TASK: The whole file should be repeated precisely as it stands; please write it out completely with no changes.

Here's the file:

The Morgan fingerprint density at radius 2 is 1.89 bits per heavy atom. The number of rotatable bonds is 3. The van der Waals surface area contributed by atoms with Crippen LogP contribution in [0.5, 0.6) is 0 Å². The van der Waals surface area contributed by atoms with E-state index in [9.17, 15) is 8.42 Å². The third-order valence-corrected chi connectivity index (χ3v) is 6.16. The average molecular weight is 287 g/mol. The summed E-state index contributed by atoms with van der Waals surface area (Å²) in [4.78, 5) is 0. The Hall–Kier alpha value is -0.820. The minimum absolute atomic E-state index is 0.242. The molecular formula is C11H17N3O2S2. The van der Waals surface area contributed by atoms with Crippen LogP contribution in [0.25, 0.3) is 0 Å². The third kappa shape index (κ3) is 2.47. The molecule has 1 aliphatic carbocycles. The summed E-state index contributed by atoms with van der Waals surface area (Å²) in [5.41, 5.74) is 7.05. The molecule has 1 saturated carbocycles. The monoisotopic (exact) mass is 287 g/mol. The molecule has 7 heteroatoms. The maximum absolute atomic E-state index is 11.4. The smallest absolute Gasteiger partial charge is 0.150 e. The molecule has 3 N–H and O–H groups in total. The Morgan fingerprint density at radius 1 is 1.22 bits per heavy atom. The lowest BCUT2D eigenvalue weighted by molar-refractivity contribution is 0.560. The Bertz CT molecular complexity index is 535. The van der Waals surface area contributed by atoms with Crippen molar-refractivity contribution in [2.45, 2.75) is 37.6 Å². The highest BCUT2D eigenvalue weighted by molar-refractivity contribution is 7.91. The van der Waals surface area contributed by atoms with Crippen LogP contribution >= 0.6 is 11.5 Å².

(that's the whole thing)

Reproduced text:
The Morgan fingerprint density at radius 2 is 1.89 bits per heavy atom. The number of rotatable bonds is 3. The van der Waals surface area contributed by atoms with Crippen LogP contribution in [0.5, 0.6) is 0 Å². The van der Waals surface area contributed by atoms with E-state index in [9.17, 15) is 8.42 Å². The third-order valence-corrected chi connectivity index (χ3v) is 6.16. The average molecular weight is 287 g/mol. The summed E-state index contributed by atoms with van der Waals surface area (Å²) in [4.78, 5) is 0. The Hall–Kier alpha value is -0.820. The minimum absolute atomic E-state index is 0.242. The molecular formula is C11H17N3O2S2. The van der Waals surface area contributed by atoms with Crippen LogP contribution in [0.25, 0.3) is 0 Å². The third kappa shape index (κ3) is 2.47. The molecule has 1 aliphatic carbocycles. The summed E-state index contributed by atoms with van der Waals surface area (Å²) in [5.41, 5.74) is 7.05. The molecule has 1 saturated carbocycles. The monoisotopic (exact) mass is 287 g/mol. The molecule has 7 heteroatoms. The maximum absolute atomic E-state index is 11.4. The smallest absolute Gasteiger partial charge is 0.150 e. The molecule has 3 N–H and O–H groups in total. The Morgan fingerprint density at radius 1 is 1.22 bits per heavy atom. The lowest BCUT2D eigenvalue weighted by molar-refractivity contribution is 0.560. The Bertz CT molecular complexity index is 535. The van der Waals surface area contributed by atoms with Crippen molar-refractivity contribution in [2.45, 2.75) is 37.6 Å². The highest BCUT2D eigenvalue weighted by molar-refractivity contribution is 7.91. The van der Waals surface area contributed by atoms with Crippen LogP contribution >= 0.6 is 11.5 Å².